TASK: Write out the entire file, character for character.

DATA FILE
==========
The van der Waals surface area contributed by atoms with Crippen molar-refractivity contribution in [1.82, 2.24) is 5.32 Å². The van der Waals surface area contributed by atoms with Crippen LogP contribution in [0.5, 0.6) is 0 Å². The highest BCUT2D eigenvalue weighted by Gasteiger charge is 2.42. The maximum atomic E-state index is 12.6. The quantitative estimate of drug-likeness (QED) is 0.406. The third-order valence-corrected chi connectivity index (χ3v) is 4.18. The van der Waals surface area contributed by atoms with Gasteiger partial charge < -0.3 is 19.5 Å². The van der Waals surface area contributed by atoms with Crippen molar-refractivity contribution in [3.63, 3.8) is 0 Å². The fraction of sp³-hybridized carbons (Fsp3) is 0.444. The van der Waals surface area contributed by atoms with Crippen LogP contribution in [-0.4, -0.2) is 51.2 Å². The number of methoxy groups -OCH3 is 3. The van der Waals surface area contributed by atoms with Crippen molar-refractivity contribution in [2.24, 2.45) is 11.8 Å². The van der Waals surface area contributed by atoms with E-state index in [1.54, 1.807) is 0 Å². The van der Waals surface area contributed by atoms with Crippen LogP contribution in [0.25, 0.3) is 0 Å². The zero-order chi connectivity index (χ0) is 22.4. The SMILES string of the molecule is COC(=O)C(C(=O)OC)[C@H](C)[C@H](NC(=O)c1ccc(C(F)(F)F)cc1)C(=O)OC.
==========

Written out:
The van der Waals surface area contributed by atoms with Crippen molar-refractivity contribution in [1.82, 2.24) is 5.32 Å². The van der Waals surface area contributed by atoms with Crippen LogP contribution in [0.5, 0.6) is 0 Å². The highest BCUT2D eigenvalue weighted by Gasteiger charge is 2.42. The maximum atomic E-state index is 12.6. The quantitative estimate of drug-likeness (QED) is 0.406. The third-order valence-corrected chi connectivity index (χ3v) is 4.18. The van der Waals surface area contributed by atoms with Gasteiger partial charge < -0.3 is 19.5 Å². The van der Waals surface area contributed by atoms with Crippen molar-refractivity contribution in [3.63, 3.8) is 0 Å². The fraction of sp³-hybridized carbons (Fsp3) is 0.444. The van der Waals surface area contributed by atoms with Crippen LogP contribution in [-0.4, -0.2) is 51.2 Å². The number of methoxy groups -OCH3 is 3. The van der Waals surface area contributed by atoms with Crippen molar-refractivity contribution in [2.24, 2.45) is 11.8 Å². The van der Waals surface area contributed by atoms with E-state index in [1.54, 1.807) is 0 Å². The van der Waals surface area contributed by atoms with Crippen LogP contribution in [0.25, 0.3) is 0 Å². The zero-order chi connectivity index (χ0) is 22.4. The SMILES string of the molecule is COC(=O)C(C(=O)OC)[C@H](C)[C@H](NC(=O)c1ccc(C(F)(F)F)cc1)C(=O)OC.